New game birds play cuckoo in Nokia's nest

Wed Nov 14, 2012 9:09am EST
 

By Tarmo Virki

HELSINKI (Reuters) - While mobile phone maker Nokia has hit hard times and looks unlikely to regain its commanding position in the Finnish economy, nine years ago it helped feed a newly hatched technology niche in its homeland.

The cellphone giant, which once made more than half the world's smartphones and 4 percent of Finnish GDP, funded an award won by Rovio, now one of the world's two leading mobile gaming firms along with local rival Supercell, which next week opens a new HQ at former Nokia premises near central Helsinki.

In an industry where many are chasing but few make serious money, Rovio's Angry Birds game hit the big time with a billion customers around the world, most of them using smartphones of Nokia's deadly rivals Apple and Samsung.

Last weekend its new Star Wars version of the birds game took top spot in global download charts from Supercell, which had led for weeks with strategic battle game Clash of Clans.

With Nokia expected to report net losses of nearly 5 billion euros for 2011 and 2012, and its smartphone market share now below 5 percent, the gaming firms offer promise that Finland will retain its place at the technology table.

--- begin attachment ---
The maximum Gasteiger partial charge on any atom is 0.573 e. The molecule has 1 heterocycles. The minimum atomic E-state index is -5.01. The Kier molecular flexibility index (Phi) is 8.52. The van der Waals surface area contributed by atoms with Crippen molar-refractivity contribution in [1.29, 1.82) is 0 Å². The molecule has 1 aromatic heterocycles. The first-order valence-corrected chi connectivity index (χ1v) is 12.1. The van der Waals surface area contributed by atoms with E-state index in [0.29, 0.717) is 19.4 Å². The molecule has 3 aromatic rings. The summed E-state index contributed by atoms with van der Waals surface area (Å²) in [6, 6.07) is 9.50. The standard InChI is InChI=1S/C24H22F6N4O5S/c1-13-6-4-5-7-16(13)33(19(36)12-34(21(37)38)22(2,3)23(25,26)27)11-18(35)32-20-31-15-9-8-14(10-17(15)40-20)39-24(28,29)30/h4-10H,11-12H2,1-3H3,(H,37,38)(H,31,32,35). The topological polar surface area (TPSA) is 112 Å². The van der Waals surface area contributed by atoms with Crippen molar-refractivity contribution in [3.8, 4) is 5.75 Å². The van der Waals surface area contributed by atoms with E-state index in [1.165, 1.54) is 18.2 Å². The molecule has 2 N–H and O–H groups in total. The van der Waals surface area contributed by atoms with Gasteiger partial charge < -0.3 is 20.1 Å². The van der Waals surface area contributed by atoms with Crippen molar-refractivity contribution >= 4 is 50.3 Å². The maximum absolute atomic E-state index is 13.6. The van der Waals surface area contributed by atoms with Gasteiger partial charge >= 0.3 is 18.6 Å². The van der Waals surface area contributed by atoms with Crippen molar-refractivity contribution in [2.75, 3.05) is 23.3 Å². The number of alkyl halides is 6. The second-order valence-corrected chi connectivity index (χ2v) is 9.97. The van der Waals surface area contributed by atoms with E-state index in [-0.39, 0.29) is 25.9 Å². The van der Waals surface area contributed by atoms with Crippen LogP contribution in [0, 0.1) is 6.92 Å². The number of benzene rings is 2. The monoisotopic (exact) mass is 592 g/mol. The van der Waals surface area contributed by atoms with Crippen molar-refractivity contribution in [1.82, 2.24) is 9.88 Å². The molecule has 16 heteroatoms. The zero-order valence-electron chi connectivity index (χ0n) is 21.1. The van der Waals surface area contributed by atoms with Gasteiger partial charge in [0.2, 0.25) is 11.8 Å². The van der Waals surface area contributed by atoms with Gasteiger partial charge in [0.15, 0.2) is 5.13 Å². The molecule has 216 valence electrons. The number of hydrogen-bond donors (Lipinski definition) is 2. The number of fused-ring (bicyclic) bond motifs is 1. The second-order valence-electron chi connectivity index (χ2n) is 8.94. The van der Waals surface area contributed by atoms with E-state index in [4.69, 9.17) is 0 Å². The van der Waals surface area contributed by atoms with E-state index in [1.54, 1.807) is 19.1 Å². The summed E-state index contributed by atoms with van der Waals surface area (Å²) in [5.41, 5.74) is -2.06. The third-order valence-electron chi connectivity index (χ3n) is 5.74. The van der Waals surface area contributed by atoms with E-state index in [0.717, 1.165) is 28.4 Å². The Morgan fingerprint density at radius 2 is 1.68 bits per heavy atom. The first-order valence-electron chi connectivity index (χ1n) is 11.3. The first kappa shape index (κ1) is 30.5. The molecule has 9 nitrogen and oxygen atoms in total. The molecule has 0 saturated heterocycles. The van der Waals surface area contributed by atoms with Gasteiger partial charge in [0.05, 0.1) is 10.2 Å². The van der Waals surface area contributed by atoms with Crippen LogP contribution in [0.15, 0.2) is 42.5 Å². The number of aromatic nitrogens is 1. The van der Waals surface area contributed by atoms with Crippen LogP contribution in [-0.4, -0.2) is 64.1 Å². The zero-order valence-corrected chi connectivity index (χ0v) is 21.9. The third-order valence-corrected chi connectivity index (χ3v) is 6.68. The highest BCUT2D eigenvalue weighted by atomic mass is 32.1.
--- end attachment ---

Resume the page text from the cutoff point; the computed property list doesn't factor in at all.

Though they have a long way to go before they fill a Nokia-sized hole, they could help prevent a brain-drain of technology graduates.

"It's clear that the direct impacts of startups and gaming firms are not even close to what Nokia still is, let alone what it was," said Petri Rouvinen, researcher at think-tank ETLA. But in the long run they are "necessary for structural change" in an economy, driving entrepreneurship and creating new growth, he added.

Finland's economic growth is expected to be less than 1 percent in 2012 and little more than 2 percent thereafter, as on top of Nokia's problems, its other major export, forestry products, is in decline.   Continued...

 
A Nokia Lumia 920 featuring Windows Phone 8 is displayed during an event in San Francisco, California October 29, 2012. REUTERS/Robert Galbraith